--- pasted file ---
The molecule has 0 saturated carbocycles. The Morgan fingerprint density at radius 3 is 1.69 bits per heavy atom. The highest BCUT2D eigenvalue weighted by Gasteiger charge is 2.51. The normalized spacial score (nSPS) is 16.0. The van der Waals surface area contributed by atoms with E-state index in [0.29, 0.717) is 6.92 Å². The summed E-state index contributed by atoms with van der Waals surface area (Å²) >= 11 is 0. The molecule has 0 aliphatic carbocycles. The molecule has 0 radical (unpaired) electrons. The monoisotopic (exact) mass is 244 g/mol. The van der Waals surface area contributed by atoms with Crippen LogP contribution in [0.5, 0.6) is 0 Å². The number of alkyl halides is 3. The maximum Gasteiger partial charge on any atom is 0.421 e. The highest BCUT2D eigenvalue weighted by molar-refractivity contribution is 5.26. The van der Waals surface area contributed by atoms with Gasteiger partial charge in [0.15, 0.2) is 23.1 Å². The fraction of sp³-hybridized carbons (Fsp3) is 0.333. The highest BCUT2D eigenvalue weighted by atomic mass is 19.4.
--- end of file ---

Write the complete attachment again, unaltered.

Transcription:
The molecule has 0 saturated carbocycles. The Morgan fingerprint density at radius 3 is 1.69 bits per heavy atom. The highest BCUT2D eigenvalue weighted by Gasteiger charge is 2.51. The normalized spacial score (nSPS) is 16.0. The van der Waals surface area contributed by atoms with E-state index in [0.29, 0.717) is 6.92 Å². The summed E-state index contributed by atoms with van der Waals surface area (Å²) >= 11 is 0. The molecule has 0 aliphatic carbocycles. The molecule has 0 radical (unpaired) electrons. The monoisotopic (exact) mass is 244 g/mol. The van der Waals surface area contributed by atoms with Crippen LogP contribution in [0.5, 0.6) is 0 Å². The number of alkyl halides is 3. The maximum Gasteiger partial charge on any atom is 0.421 e. The highest BCUT2D eigenvalue weighted by molar-refractivity contribution is 5.26. The van der Waals surface area contributed by atoms with Gasteiger partial charge in [0.15, 0.2) is 23.1 Å². The fraction of sp³-hybridized carbons (Fsp3) is 0.333. The highest BCUT2D eigenvalue weighted by atomic mass is 19.4.